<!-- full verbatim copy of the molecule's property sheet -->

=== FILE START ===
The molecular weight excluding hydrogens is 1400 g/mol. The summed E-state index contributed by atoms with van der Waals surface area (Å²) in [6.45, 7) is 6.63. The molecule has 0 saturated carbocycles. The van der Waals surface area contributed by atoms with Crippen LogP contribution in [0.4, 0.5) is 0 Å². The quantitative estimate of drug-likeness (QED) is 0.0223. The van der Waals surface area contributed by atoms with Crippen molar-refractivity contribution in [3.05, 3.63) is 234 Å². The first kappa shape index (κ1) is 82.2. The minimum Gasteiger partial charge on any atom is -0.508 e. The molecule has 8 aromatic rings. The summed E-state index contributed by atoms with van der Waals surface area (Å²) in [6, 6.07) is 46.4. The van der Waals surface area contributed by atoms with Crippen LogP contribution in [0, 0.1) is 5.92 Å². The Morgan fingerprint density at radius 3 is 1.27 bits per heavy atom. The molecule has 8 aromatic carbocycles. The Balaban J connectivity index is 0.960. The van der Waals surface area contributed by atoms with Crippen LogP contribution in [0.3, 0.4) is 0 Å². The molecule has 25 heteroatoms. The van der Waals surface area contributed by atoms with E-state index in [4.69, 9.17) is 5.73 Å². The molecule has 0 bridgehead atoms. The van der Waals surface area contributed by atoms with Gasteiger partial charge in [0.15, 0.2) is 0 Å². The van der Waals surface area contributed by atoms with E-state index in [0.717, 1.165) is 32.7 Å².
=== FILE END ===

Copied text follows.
The molecular weight excluding hydrogens is 1400 g/mol. The summed E-state index contributed by atoms with van der Waals surface area (Å²) in [6.45, 7) is 6.63. The molecule has 0 saturated carbocycles. The van der Waals surface area contributed by atoms with Crippen LogP contribution in [0.4, 0.5) is 0 Å². The quantitative estimate of drug-likeness (QED) is 0.0223. The van der Waals surface area contributed by atoms with Crippen molar-refractivity contribution in [3.05, 3.63) is 234 Å². The first kappa shape index (κ1) is 82.2. The minimum Gasteiger partial charge on any atom is -0.508 e. The molecule has 8 aromatic rings. The summed E-state index contributed by atoms with van der Waals surface area (Å²) in [6, 6.07) is 46.4. The van der Waals surface area contributed by atoms with Crippen LogP contribution in [0, 0.1) is 5.92 Å². The Morgan fingerprint density at radius 3 is 1.27 bits per heavy atom. The molecule has 8 aromatic carbocycles. The Balaban J connectivity index is 0.960. The van der Waals surface area contributed by atoms with Crippen LogP contribution in [0.3, 0.4) is 0 Å². The molecule has 25 heteroatoms. The van der Waals surface area contributed by atoms with E-state index in [4.69, 9.17) is 5.73 Å². The molecule has 0 bridgehead atoms. The van der Waals surface area contributed by atoms with Gasteiger partial charge in [0.15, 0.2) is 0 Å². The van der Waals surface area contributed by atoms with E-state index in [0.717, 1.165) is 32.7 Å².